Auto glass repair ottawa il: Illinois CARSTAR Owner Opens Second Local Store

“Justin is a strong advocate for continuous education and prioritizing processes, which has driven the success of CARSTAR Yorkville and earned him the Franchisee of the Year award at our annual conference,” says Michael Macaluso, president, CARSTAR . “Franchise partners can be hesitant to expand into multi-store operations, worried their original location may suffer, however Justin is facing this challenge head on and I’m confident both locations will continue to thrive under his finely tuned operations.”

Car key copy price home depot: Home Depot and Lowe’s Insiders Ramp Up Stock Buys

Lowe’s director Rogers paid an average of $88.02 per share for 10,000 shares. The purchase by Rogers, a longtime member of the Barron’s Roundtable and retired chief investment officer of T. Rowe Price, is the largest by a Lowe’s insider since O. Temple Sloan paid $1 million for 16,000 shares in June 2006. Sloan, founder of car-parts firm General Parts International, was a Lowe’s director at the time and retired from the board in 2011 when he reached the mandatory retirement age of 72. General Parts was acquired by Advance Auto Parts (AAP) in 2013.

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Looking for something with graphics as stellar as the vehicle models available to race? Asphalt 8: Airborne is it. Find yourself in wild situations like escaping tornados or landslides, or in various terrain in North America and beyond. Battle against your friends or ”teammates” on over 70 official tracks from around the world. Also check out Asphalt 9: Legends, with more exotic machines, and Asphalt Xtreme, taking your racing to dirt tracks with wild rally machines.

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Employees from the dealership move cars off the lot to make room for hundreds of unique and exotic cars, car enthusiasts and spectators every first Saturday of the month. “We couldn’t believe how fast it grew,” said Eric Maas, president of Classic BMW. “We started with 225 car the first show, and then 500, then 800, and now about 1,000 every Saturday.”

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The Veloster has always had a unique, head-turning design , and the second-gen model retains those same qualities. Up front, you get a sharp, sporty bumper accompanied by a large honeycombe grille and LED lamps. Sharp lines carry through to the rear, where you get a coupe-like end and nice twin-tailpipes. Capping the visage are black 18-inch alloy wheels. The new look is unmistakeably inspired by the original yet refreshing at the same time, and it definitely turns heads when you drive through a parking lot, especially in this Ignite Flame shade.

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Icon tech adds Toyota Touch with Go satellite navigation and voice control, seven-inch colour TFT multi-information display, parking sensors and Intelligent Park Assist, while the Design trim level comes with 17-inch machined alloy wheels, rain-sensing windscreen wipers, power-adjustable heated door mirrors with automatic folding function, auto-dimming rear-view mirror, rear privacy glass, LED front fog lights, optional opening panoramic roof.

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Although it seems like most Christmas songs should be in a major key, there are a few carols out there that rock a minor tonality – yes, ‘Coventry Carol’ and ‘We Three Kings’, we’re looking at you.

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THE VENUE:  Broadway Theatre is a 3,000-square-foot facility at 123 S. Broadway on the east side of the Fox River in De Pere. The building started life as the Majestic Theatre sometime around 1930. The space is essentially a “black box” performance space that is adjusted to the needs of a specific production. The rectangular space includes a high, arcing ceiling consisting primarily of its original patterned tin, painted white, and a laminate dark brown floor. The stage is set on a long leg of the space, with moveable seating for 140 on three sides. The stage has an angled front with three steps to the top surface. The stage is painted blue, with speckles. Performances can spill from the stage onto the main level of the seating area, so action often is up close and personal. The theater is the home for performances and rehearsals of the youth Birder Studio of Performing Arts and adult Birder Players, and it is another option for other endeavors of entertainment.

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Automakers are rushing to participate in car sharing, short-term rentals and other forms of mobility services, ahead of what many see as a major shift away from traditional car ownership. Though plans such are Free2Move may not be profitable now, automakers say they are learning valuable lessons for the future, when such services could involve fleets of autonomous vehicles.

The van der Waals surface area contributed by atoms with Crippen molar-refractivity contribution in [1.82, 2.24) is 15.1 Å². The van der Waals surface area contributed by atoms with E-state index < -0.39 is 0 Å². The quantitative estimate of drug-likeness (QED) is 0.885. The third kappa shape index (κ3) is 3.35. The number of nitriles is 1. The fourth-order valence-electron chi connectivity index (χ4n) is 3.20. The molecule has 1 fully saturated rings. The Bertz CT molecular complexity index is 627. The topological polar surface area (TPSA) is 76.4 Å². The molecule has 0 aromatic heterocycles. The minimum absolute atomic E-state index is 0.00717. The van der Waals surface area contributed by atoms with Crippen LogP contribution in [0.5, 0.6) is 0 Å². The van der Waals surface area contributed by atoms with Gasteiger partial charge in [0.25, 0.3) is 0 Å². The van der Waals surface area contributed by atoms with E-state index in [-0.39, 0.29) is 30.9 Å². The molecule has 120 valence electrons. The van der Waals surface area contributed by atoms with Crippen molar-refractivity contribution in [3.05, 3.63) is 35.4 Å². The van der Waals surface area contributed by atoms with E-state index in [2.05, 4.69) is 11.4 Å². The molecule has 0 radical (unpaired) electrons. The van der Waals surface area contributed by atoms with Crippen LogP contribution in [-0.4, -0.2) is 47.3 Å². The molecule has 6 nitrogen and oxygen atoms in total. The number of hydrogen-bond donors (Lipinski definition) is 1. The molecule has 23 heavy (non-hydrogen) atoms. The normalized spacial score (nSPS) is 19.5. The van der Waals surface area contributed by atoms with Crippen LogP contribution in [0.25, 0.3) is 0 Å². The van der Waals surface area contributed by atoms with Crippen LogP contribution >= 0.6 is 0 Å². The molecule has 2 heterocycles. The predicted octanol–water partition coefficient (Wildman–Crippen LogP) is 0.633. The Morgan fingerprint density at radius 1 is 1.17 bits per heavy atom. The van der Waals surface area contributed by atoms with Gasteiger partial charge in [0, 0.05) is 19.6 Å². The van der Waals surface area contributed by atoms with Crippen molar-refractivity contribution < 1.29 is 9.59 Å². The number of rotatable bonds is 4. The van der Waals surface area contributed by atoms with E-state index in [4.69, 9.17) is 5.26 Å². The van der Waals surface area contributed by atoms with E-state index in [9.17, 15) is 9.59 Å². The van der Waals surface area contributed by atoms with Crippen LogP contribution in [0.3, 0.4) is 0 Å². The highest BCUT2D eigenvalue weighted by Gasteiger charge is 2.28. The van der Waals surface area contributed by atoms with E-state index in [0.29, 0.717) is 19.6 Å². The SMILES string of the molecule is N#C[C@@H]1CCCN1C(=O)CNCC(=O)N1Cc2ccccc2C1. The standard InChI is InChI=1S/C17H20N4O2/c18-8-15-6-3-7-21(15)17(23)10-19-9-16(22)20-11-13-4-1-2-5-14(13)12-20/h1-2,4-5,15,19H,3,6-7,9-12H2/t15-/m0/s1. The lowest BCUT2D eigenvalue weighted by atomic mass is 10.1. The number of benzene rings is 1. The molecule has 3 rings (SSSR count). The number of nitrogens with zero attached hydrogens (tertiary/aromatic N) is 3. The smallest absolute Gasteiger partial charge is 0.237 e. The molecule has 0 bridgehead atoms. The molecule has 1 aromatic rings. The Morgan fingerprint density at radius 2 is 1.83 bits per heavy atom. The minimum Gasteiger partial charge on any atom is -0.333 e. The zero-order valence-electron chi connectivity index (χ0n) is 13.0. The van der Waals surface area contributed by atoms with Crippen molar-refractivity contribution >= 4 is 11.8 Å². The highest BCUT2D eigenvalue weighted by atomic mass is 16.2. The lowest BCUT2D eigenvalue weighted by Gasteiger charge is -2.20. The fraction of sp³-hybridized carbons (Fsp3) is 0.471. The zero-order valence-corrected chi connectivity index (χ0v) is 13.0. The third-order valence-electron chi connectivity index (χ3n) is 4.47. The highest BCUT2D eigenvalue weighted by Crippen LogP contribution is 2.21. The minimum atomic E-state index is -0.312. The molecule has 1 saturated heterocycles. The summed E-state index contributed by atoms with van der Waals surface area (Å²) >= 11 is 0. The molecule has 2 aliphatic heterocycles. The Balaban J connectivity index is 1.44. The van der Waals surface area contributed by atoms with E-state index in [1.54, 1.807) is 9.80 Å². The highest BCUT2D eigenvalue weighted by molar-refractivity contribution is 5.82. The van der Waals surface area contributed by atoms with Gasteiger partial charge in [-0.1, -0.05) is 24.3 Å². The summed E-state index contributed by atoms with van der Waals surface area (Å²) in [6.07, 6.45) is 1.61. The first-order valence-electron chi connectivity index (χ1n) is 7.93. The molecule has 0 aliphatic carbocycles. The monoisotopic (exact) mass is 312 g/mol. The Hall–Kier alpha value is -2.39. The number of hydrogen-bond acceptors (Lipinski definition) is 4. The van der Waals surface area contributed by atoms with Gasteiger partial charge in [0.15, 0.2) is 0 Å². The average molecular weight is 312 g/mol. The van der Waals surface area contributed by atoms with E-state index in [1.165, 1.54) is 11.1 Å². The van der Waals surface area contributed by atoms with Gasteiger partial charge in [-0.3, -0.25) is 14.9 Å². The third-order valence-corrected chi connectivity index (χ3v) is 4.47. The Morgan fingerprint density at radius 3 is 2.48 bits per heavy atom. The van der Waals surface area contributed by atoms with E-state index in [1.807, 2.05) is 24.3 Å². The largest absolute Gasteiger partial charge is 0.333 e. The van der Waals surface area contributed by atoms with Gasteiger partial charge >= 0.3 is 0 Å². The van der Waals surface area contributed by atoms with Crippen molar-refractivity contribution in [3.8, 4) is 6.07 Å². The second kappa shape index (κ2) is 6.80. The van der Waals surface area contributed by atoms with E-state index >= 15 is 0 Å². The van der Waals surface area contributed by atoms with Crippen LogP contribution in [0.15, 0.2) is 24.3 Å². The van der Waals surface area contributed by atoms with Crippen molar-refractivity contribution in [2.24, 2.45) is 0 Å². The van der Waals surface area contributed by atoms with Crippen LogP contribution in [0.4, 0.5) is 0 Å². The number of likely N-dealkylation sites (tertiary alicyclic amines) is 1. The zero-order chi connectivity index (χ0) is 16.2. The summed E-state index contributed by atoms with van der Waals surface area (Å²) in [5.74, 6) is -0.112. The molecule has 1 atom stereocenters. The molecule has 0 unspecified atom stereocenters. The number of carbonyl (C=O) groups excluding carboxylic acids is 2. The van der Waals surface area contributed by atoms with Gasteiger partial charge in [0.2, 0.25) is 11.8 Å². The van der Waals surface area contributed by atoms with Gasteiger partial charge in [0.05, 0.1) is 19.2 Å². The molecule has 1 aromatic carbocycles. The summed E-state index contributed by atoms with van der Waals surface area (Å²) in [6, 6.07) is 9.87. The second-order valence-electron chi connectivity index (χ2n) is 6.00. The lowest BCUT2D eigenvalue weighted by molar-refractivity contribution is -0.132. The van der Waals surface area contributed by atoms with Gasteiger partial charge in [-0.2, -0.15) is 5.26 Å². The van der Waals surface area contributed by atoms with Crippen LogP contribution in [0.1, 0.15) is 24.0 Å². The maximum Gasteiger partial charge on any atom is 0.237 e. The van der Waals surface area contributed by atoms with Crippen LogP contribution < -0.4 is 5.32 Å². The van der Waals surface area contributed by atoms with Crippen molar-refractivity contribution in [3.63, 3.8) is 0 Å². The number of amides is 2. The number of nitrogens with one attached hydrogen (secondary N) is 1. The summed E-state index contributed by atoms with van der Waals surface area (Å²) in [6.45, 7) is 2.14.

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Known as the Hotel President when it opened in 1929 (and later renamed President Hotel Apartments), the building includes ground-floor businesses: Gyros Gyros Mediterranean Cuisine, Yogurtland, President Barber Shop, Norzin Collections, Plutos and Hemingway Cigars and Tobacco. Photo by Veronica Weber. View All Photos (3) –> –> When Adventurous Journeys Capital Partners notified the tenants of the President Hotel Apartments in downtown Palo Alto in June that they would be evicted in November so that the iconic 1929 building could once again serve as a hotel, the pushback from Palo Alto residents and city leaders was strong and swift. Tenants and housing advocates turned up at City Hall en masse to urge the City Council to stop the conversion and prevent evictions from the 75 apartments. City planners told AJ Capital in July that the proposed hotel project would violate a city law that requires a “grandfathered” building undergoing renovation to retain its current use — in this case, housing. Many critics argued that AJ Capital’s plan would destroy a diverse community that has flourished for decades at the historic Birge Clark-designed building. John Vermes was one of dozens who pleaded with the council in July to do what it could to prevent the community from becoming a “footnote to history.” Others pointed out the paradox of eliminating 75 apartments amid a shortage of housing that prompted Palo Alto to set a goal of adding 300 housing units per year — a target that the city’s nowhere close to meeting. Katya Priess, a President Hotel resident, argued at the council’s July 30 meeting that, in an area with exorbitant housing costs, “each substantial loss of housing becomes a moral issue.” Most members of the council appeared to share these sentiments, having discussed for the better part of a year the need to protect tenants facing the loss of housing. In August the council approved an urgency ordinance increasing relocation assistance for displaced tenants and directed its Policy and Services Committee to discuss other policies that could help renters. But despite the public outcry and the council’s desires to see more housing built and to prevent tenants from being evicted, the hotel conversion proposal has somehow picked up momentum since the summer. Dozens of units are now vacant; the tenants are no longer speaking out; and the city is preparing to consider in the coming weeks two zoning changes that would pave the way for the hotel. One is the removal of 350,000-square-foot limit on non-residential development downtown, a threshold that the city is on the cusp of reaching and that the President Hotel conversion would exceed. Another is the removal of the “grandfathered facilities” provision that specifies that old buildings that are out of compliance with zoning can only be renovated if they maintain the same use. Although interim Planning Director Jonathan Lait sent AJ Capital the July letter stating that the conversion would run afoul of the “grandfathered facilities” provision — and despite the council having had no intervening discussions on the matter — city planners are now suddenly recommending that the clause be removed from the city’s zoning code. As a result, a project that only months ago was broadly unpopular, legally dubious and contrary to the council’s officially adopted goal of creating more housing now appears to be on the fast track toward approval. In a city where even mundane developments take years to germinate, the turnaround has been nothing short of remarkable. How did this happen? Documents obtained by the Weekly in response to a Public Records Act request shed light on what has been going on behind the scenes: The correspondence makes clear that since July, AJ Capital has been both actively lobbying and privately negotiating with tenants, top City Hall staff and at least one member of the council, with the goal of getting a green light for its project by the end of this year. The company’s representatives and consultants have sparred with the city over entitlements while AJ Capital’s attorney both threatened the city with litigation and negotiated with tenants with the goal of silencing their opposition. AJ Capital’s multi-pronged strategy has already borne some fruit. Most of the tenants in late October signed an agreement in which they consented not to oppose the hotel project in exchange for money and a few more months at the President. Council members have been mum on the project, fearful of saying anything that could hinder the city in a potential lawsuit. And city staff is now preparing to change the zoning code, prompting questions and concerns from Palo Alto’s land-use and good-government observers. Winter Dellenbach, who led the effort from 2012 to 2017 to prevent the closure of Buena Vista Mobile Home Park and who has been talking with President Hotel tenants, is one of several residents who find the city’s upcoming discussion of the two zone changes suspicious. “The overriding question for us is: Why is the city even contemplating doing this? Why is the city contemplating even entertaining these items, given that the proposed changes would convey such massive new entitlements and financial benefits to AJ Capital and only short-term limited relief to remaining hotel residents?” Dellenbach wrote to the Weekly. The grandfather clause AJ Capital has been gunning for the zoning changes ever since they were identified during the summer, much to the developer’s surprise, documents show. Before that — in a June 7 meeting of AJ Capital’s application team, Lait and City Manager Jim Keene — a company consultant had indicated that AJ Capital would “only need to address parking and obtain design review approval” for the conversion to go ahead, according to Lait. Keene himself told the council in June that hotel uses are permitted downtown “by right.” The following week, however, Keene said staff was still exploring the pertinent zoning laws to determine whether the project could legally proceed. The bad news for AJ Capital came in the July 17 letter from Lait. “The city has conducted a review of the property and determined that the establishment of a hotel at this location, as described, is impermissible based on existing regulations and site characteristics,” Lait wrote. “Specifically, the (code provision) precludes the remodeling, improving or replacement of site improvements together with the conversion of an existing non-complying facility in the subject property’s Downtown Commercial CD-C district to a different land use.” While AJ Capital immediately contested the city’s finding, an attorney hired by the tenants supported the city’s determination. Heather Minner, an attorney with the firm Shute, Mihaly & Weinberger, LLP, noted in a July 27 letter to the city that based on the plain language of the grandfather provision, “remodeling non-complying facilities is permitted only for ‘continual use’ of the ‘same use’ that currently exists.” “If AJ Capital wishes to develop a luxury hotel in Palo alto, it must do so in a manner that complies with the city’s zoning-code regulations,” Minner wrote. “The city’s determination that the code prohibits converting residential apartments in an oversized building into a new hotel use is well supported by the plain language of the code and by legal precedent. Any other determination would contravene the Comprehensive Plan’s housing policies, deepen the city’s housing crisis, and frustrate efforts to improve traffic congestion for all residents.” AJ Capital, meanwhile, was preparing its legal response, a 15-page letter from David Lanferman of the Palo Alto law firm Rutan & Tucker, sent to Lait on Aug. 20, that asserted numerous reasons why it believed the “grandfathered facilities” provision stood in conflict with other city regulations and should be done away with. Specifically, Lanferman argued that the city’s interpretation of the code is “fatally inconsistent” with the Comprehensive Plan provisions that allow hotels in commercial districts; that encourage preservation and restoration of historic structures; and that urge seismic safety improvements. The city’s findings on the “grandfathered facilities” clause, he wrote, clashes with a different section of the zoning code, which explicitly permits renovations to non-conforming buildings, provided these alterations accommodate a conforming use — namely, in this case, a hotel. “This project easily meets that provision, by restoring the President Hotel to a conforming use and not increasing the existing degree of nonconformity,” Lanferman wrote. Side conversations Even as AJ Capital was meeting with city staff, it was also having side conversations with at least one council member — and trying to hurry up the process. According to email correspondence obtained by the Weekly, Tim Franzen, president of Graduate Hotels (a division of AJ Capital), reached out to Councilman Greg Scharff on Sept. 13 to update him about AJ Capital’s effort to reach an agreement with President Hotel tenants — a deal that would require the tenants to stop opposing the hotel conversion in exchange for money and an extension of their stay at the building until June 16, 2019. ( Read more in “The deal and the deadlines.” ) The correspondence makes clear that Scharff and Franzen held several discussions about the topic in September and that, at least in one case, Franzen was seeking advice from Scharff on how to proceed. The emails indicate that the two talked about the potential agreement on Sept. 23. The following day, Franzen emailed Scharff a document that he said “outlines what I walked you through yesterday in terms of both additional time and financial assistance to the residents, along with what we’ll need from the city in terms of project approvals.” Franzen told Scharff that he had asked the company’s attorney to call the tenants’ attorney to walk him through AJ Capital’s proposal to tenants, which he said appears to be “very much in line with what they asked for at the end of last week.” “We would also like to schedule a call with (City Attorney) Molly Stump, but we’ll await your OK before doing so,” Franzen wrote. The Sept. 24 document, which the Weekly has obtained, makes clear what AJ Capital expected from the city, as well as the link between the city’s actions and the tenants’ potential benefits. Under its terms, residents would be allowed to stay in their apartments until June 16, 2019, and receive additional relocation payments if the city effectively stands down and gives AJ Capital what it wants in a timely manner. “The spirit of this agreement is that, in exchange for additional time and financial assistance granted to the residents of the President Hotel Apartments by AJ Capital, the city will take the following actions and will generally work in good faith with AJ Capital to remove all impediments, and to not cause any unusual or unreasonable delays or impose any unusual or unreasonable conditions, to AJ Capital’s receipt of any and all permits or approvals necessary for AJ Capital’s planned conversion of the Hotel President back to its original use as a hotel,” the document states. Specifically, the city would have to “accept and approve” AJ Capital’s interpretation of city’s provision on grandfathered facilities (as articulated by Lanferman in the Aug. 20 letter); exempt Hotel President from parking requirements ( Read more in “Developer seeks parking exemptions” ); expedite the approval of a conditional use permit for alcohol sales at the hotel; and approve access to the “entire usable area of rooftop” for use by Hotel President. The proposed agreement also notes that the city would have to pass the changes by Oct. 8. If not, the document states, “AJ Capital will keep its non-renewal date of Nov. 12, 2018, and reserves its rights to challenge the applicability and legality of the (relocation-assistance) emergency ordinance to it.” (The council had passed an ordinance in August stating the conditions under which property owners have to provide evicted tenants with relocation payments.) When asked about his exchanges with Franzen, Scharff said he approached the developer in early September at the behest of President Hotel tenants. One tenant, Michelle Kraus, invited Scharff to meet with a group tenants, who asked him if there was anything the city could do to extend their stay. “It became clear that the tenants really wanted to stay past November and this was a huge hardship for them,” Scharff told the Weekly. “I said I’d reach out to Tim Franzen and see what we can do to get them to be able stay at least through January.” After having conversations with Franzen, he received from AJ Capital the list of actions that the city would need to take in exchange for deferring the evictions. Scharff said he immediately rejected these terms. “I told him that the city doesn’t make deals and that it’s an open process,” Scharff said. After making the introductions, Scharff said he stepped back from the negotiations process and did not have any further discussions with AJ Capital. Franzen said his company does not wish to comment at this time. Steve Emslie, a consultant with Lighthouse Public Affairs who helped facilitate meetings between AJ Capital and City Hall, also said the company does not wish to comment. A shifting stance The documents released to the Weekly provide a papertrail of AJ Capital’s active negotiations with both the city and with tenants — and its use of former City Hall insiders to try to gain access. On Oct. 3, on behalf of AJ Capital, Richard Hackmann, who used to work under Keene in the city manager’s office, reached out to Assistant City Manager Ed Shikada and City Attorney Molly Stump, trying to arrange meetings with AJ Capital officials. On the same day, Emslie, Palo Alto’s former planning director and deputy city manager, reached out to Lait to try to schedule an Oct. 10 meeting with the AJ Capital team, which was coming to town. “Do you think it would be a good idea to schedule a face-to-face meeting sometime Wednesday in an attempt to make significant progress or even to wrap up issues?” Emslie wrote to Lait. The meeting between AJ Capital Partners and city staff occurred on Oct. 22, Stump told the Weekly. At that meeting, AJ Capital gave the city a one-page summary of an agreement they told the city they had reached with the President Hotel tenants and updated staff on their project. “There was a general discussion of city processes and requirements,” Stump wrote. By the end of the month, city officials began to signal that they were willing to reconsider the grandfather clause that stood in the way of AJ Capital’s plans, issuing a “tentative agenda” indicating that the council would discuss the provision at its Dec. 3 meeting. In addition, at least some council members were privately updated on the negotiations between the tenants and the developer, which culminated in an Oct. 26 developer-tenant agreement that barred tenants from voicing any opposition to the conversion plan and identified Dec. 17 as a deadline set by AJ Capital for gaining certain city approvals. After hearing about the agreement, Councilwoman Lydia Kou told the Weekly on Nov. 2 that she was “furious” about it, though she declined to discuss the terms. Last week, planning staff released a report making a case, for the first time, for abolishing the grandfather clause, a strong indication that AJ Capital’s lobbying and threats of litigation may be paying off for the company. The staff report stated that the grandfather clause “for continual use and occupancy, by the same use” was mistakenly added in January 2016 as part of a broader ordinance revising the zoning code. Lait told the Weekly that city planners appeared to have made the change by inadvertently copying-and-pasting text from a different code provision that relates to grandfathered uses. “Clearly, the President Hotel conversation surrounding AJ Capital has caused us to be aware of this code provision and now that we’re aware of it, we’re seeking to address it,” he told the Weekly. When the council approved the zoning ordinance in January 2016 that included this provision, the change was not highlighted in the ordinance and the accompanying staff reports “included no reference or policy analysis related to the change,” the planning report states. The report also argues that President Hotel isn’t the only building that is impacted by the “same use” provision and cited a few others, including the Cheesecake Factory building on University Avenue and the former North Face building on Alma, both of which had trouble getting a new tenant. The report claims that the clause has had various “negative impacts,” including frustrated property owners. “If the council decides not to amend the code, the city can expect additional downtown property owners objecting to the standard and frustrated by an inability to remodel to fill tenant spaces based on market demand and subject to the city’s other regulatory requirements.” The report also states that without changing the law, other downtown properties that don’t comply with the city’s height and density regulations would be “prevented from remodeling, improving or replacing their facilities to change from existing land uses to other permitted or conditionally permitted land uses, including a change from non-retail to retail, which other city policies support.” The report also mentions that AJ Capital “has asserted that application of the current code would run afoul of the Ellis Act, among other state laws.” (The Ellis Act ensures that property owners are able to close a rental property and evict all tenants without a local municipality preventing it.) The staff recommendation is remarkable for several reasons. The council has never publicly discussed the removal of the grandfather clause, and planning staff is generally loathe to take on new projects without council direction. (It’s far more common for Keene and other top executives to cite their daunting workload as a reason for why they cannot pursue new initiatives.) Also, zone changes are typically vetted by the Planning and Transportation Commission before going to the council. In this case, staff deemed the removal of the “grandfather facility” provision critical for preserving “public health, safety and welfare.” As such, it is going straight to council for approval on a temporary basis (the planning commission would later consider a permanent change). Housing advocates had also pointed out that the conversion clearly runs counter to the city’s housing priorities, noting that 75 apartments would be eliminated. While not technically low-income housing, rents at the President ranged from $1,200 to $2,400 a month, according to signage at the building. Jeff Levinsky, who in June alerted city officials and residents about the proposed hotel’s inconsistency with the “grandfathered facilities” clause, told the Weekly that he found it striking that the city is now considering abolishing the phrase, which could enable the loss of more housing. If the city were to remove the restriction, other historic properties in the downtown area — including the 85-unit Stalling Court (formerly Laning Chateau), a 1929 multi-family complex at Gilman Street and Forest Avenue — would also be eligible to switch from residential to commercial use, he said. “Our grandfathering laws downtown are pretty strict,” Levinsky said. “The idea is that you have these giant buildings that in no way would have been allowed to get built today. So if you have them, you have limited rights with what you can do with them.” Despite Levinksy’s and Dellenbach’s suspicions that the staff recommendation to change the code now is tied to the President Hotel project and December deadlines set by AJ Capital, Lait denied the connection. “This isn’t about the President Hotel,” Lait said. “This is about an inadvertent code change that we need to fix.” A controversial cap Though the council agenda item to scrap the grandfathered-facilities provision seemed to emerge out of the blue, the recommendation to remove the downtown cap on non-residential development from the city’s municipal code has been nearly two years in the making. The idea to eliminate the cap, which has been in place since 1998, first emerged on Jan. 30, 2017, during a contentious and controversial council meeting over the pending update of the Comprehensive Plan. By a 5-4 vote, the downtown cap, which limits non-residential development built in the downtown area since 1998 to 350,000 square feet, was eliminated from the plan . The policy, however, has not yet been implemented because the actual ordinance is still on the books. For AJ Capital, whose President Hotel conversion would not be allowed with the development cap still in place, time is of the essence. (Only about 19,000 square feet of commercial development can be built under the cap, according to staff. The hotel renovation would encompass more than 50,000 square feet.) The five council members who want to eliminate the downtown cap — Cory Wolbach, Greg Tanaka, Scharff, Liz Kniss and Adrian Fine — likewise are facing a ticking clock. Wolbach and Scharff will both be off the council next year, and the newly elected member , Alison Cormack, has been less keen than the current pro-growth majority to eliminate the cap. Cormack has not expressed any strong views about the city’s commercial restrictions, but when asked by the Weekly about the downtown cap shortly before the election, she said she saw no reason to do away with it. The fact that the other three council members who will continue on the council, Vice Mayor Eric Filseth, Tom DuBois and Lydia Kou, have all vociferously opposed removing the downtown cap suggests that the new seven-member council of 2019 is much less likely to repeal it than the nine-member council of 2018. In addition to the political opportunity to get the downtown cap formally removed, AJ Capital faces other opposition on this zoning change: The city’s Planning and Transportation Commission considered the repeal of the downtown cap on July 25, and, in a rare move, voted to keep it in place and to punt the issue back to the council. Commissioners noted that much had changed since January 2017, when elimination of the cap made more sense to some: Housing became a more pressing priority; a ballot measure was proceeding this summer to slash in half the non-residential development allowed by in the Comprehensive Plan (the council ultimately adopted the citizen initiative , obviating the need for a vote on it in November); and the President Hotel tenants were on the verge of eviction. Chair Ed Lauing said that increasing housing should “take the highest priority.” “That’s what we need to work on for the rest of the year and that needs to be done before we look at this thing in front of us tonight in a vacuum,” Lauing said. “Because we don’t know what the impacts are.” Commissioner Asher Waldfogel questioned the timing of the policy change, which he argued contradicts the council’s goals of encouraging housing and protecting neighborhoods from commercial intrusion. Allowing more office space, he noted, is not a stated priority. “So, we’re solving a non-problem today, and it’s something that’s just wildly contradicted in the Comprehensive Plan,” Waldfogel said. Opposition is also almost certain to come from residents concerned about commercial growth in the city. Several addressed the planning commission in July and cited the plight of the President Hotel tenants. Joe Hirsch, co-founder of the grassroots group Palo Altans for Sensible Zoning, told the commission that by removing the cap, the commission will become a “part of a process that will, in essence, evict the tenants.” Margaret Heath, a College Terrace resident, called President Hotel “a perfect example of the kind of housing that we need downtown. “Indeed, there may be other housing units downtown that would also be eliminated,” Heath said. Though the downtown cap is scheduled for council discussion in December, Lait disputed the notion that the city’s timing has anything to do with AJ Capital’s proposed timelines. City staff has a goal of implementing the Comprehensive Plan directions within a year, Lait said. The plan update, he noted, was adopted in November 2017 , and it has taken some time for staff to find a slot on the council agenda to take up the change, he said. “AJ Capital has its own interests, and they want to see progress be made,” Lait said. “That’s independent of what we’re able to do and willing to do.” Deadlines looming Up until this week, council members had not publicly acknowledged the existence of AJ Capital’s offer to the city or its negotiations. Scharff said Tuesday that he rejected AJ Capital’s terms immediately after Franzen sent them. Scharff provided as evidence a Sept. 24 email that he had sent to the tenants’ attorney, Scott Emblidge. Referring to AJ Capital, Scharff wrote that he has to “set them straight on the city process.” “They clearly don’t understand,” Scharff said. On Monday , Kou alluded to the agreement when she fervently objected to taking up any proposed zone changes, including the grandfathered-facilities clause and the downtown cap, until next year. Considering these changes now, she said, “is going to further mistrust from the general public.” She referred obliquely to the deadlines of a downtown property owner, a veiled reference to AJ Capital. “I find it highly unethical to be doing this, especially with the dates of Dec. 10 and Dec. 17 over our heads in making decisions,” Kou said. Since its Sept. 24 proposal to the city, AJ Capital has scaled back its demands, eliminating references to the rooftop deck and the conditional-use permit to serve alcohol, according to an updated term sheet that was obtained by the Weekly. It still calls for the city to eliminate the downtown cap and the grandfathered facilities clause and to waive in-lieu fees for parking, with a deadline of Dec. 17, the council’s last meeting before the council’s winter break. If that deadline is met, the term sheet states, tenants will be allowed to live in the building until June 16, 2019. If the deadline is not met, tenants will face a Jan. 31, 2019, eviction. Lait was cautious when asked whether the confluence of the council’s consideration of the two zoning items and the deadlines in the AJ Capital term sheet is a “coincidence,” only reasserting that the city would have pursued these changes regardless of the President Hotel project. “Scheduling this hearing before the date on AJ Capital’s term sheet gives the council an opportunity to correct an error and, if approved, extend the time that residents living at the President Hotel can stay in their apartments,” Lait wrote in an email, adding that other downtown property owners are “impacted by this inadvertent change.” The publicly noticed hearing, he wrote, will give the council a chance to decide to retain the language, modify it or restore it to the pre-2016 standard. “In any event, such action would be intentional and transparently discussed in an open public meeting, which to this point has not occurred,” Lait wrote. Keene also rejected the notion that AJ Capital’s plans had anything to do with setting the council’s agenda. The main consideration when scheduling the grandfathered-facilities issue, he said, is to find a date when the council’s busy agenda can accommodate an important item like that. Keene said he has not seen the AJ Capital’s deal with its tenants and was not influenced by it in any way. “Bringing these items forward before the council goes on a break at the end of the year … is more about the fact that we have a lot of work we need to do with the council and when we have the opportunities to get stuff on the agenda,” Keene told the Weekly. In fact, by Wednesday, it became increasingly likely that the two zoning items that were scheduled for Dec. 3 would be postponed. The council’s discussion on Monday of a different zoning issue was continued to Dec. 3, pushing the “grandfathered facilities” item forward to Dec. 10. And as for the downtown-cap ordinance, it’s unlikely the council will be able to consider it before the end of the year, given the council’s upcoming agendas, he said. Scharff, for his part, said that even if staff had decided to put the zoning issues on the agenda to accommodate AJ Capital’s deal with tenants, there is nothing improper about that. He also noted that the council had not discussed the proposed AJ Capital’s terms in any closed sessions (though it had talked about AJ Capital’s threatened legal challenge). “I would not say it’s inappropriate for the council, in an open process, to make the choice about whether or not to do that now, which would help the tenants, or whether to deal with it after this time frame,” Scharff said. “If I had a choice on that, I’d say bring it forward early because I think the council should make those choices.” Dellenbach sees it differently. “As someone said, ‘coincidence’ is the word we use when we can’t see the levers and pulleys,” Dellenbach told the Weekly. While the council has not entertained AJ Capital’s offer, those tenants that remain in the building appear to be honoring their Oct. 26 agreement with the building’s new property owner. The Nov. 12 deadline has come and gone and those who remain in the building have been watching their words carefully of late. In June and July, dozens talked about the devastation that the President Hotel’s conversion would wreak on their lives. During a June 18 council meeting, tenant Alex Smaliy, who works in tech, said it would be “very difficult to imagine that any one of these residents will find housing in this area.” Another resident, Mary Riordan, told the council that there is nothing in the area anywhere near price range of the President Hotel rents. “I would have to leave Palo Alto,” Riordan said. But on Oct. 23, just as AJ Capital was finalizing its deal with the residents, Riordan reached out to council members with a different message. In an email, Riordan thanked them for their recent efforts on behalf of renters and made an unusual request. “Moving forward, I hope that you will assess any proposal with regard to the property at 488 University Ave. solely on its merits,” Riordan said. • Watch Weekly journalists discuss this issue on an episode of “Behind the Headlines.” Related content: • President Hotel: Lobbying at a glance • President Hotel: The deal and the deadlines • President Hotel: Developer seeks parking exemptions • Facing tight housing market, tenants worry over uncertain future — Follow the Palo Alto Weekly/Palo Alto Online on Twitter @PaloAltoWeekly and Facebook for breaking news, local events, photos, videos and more.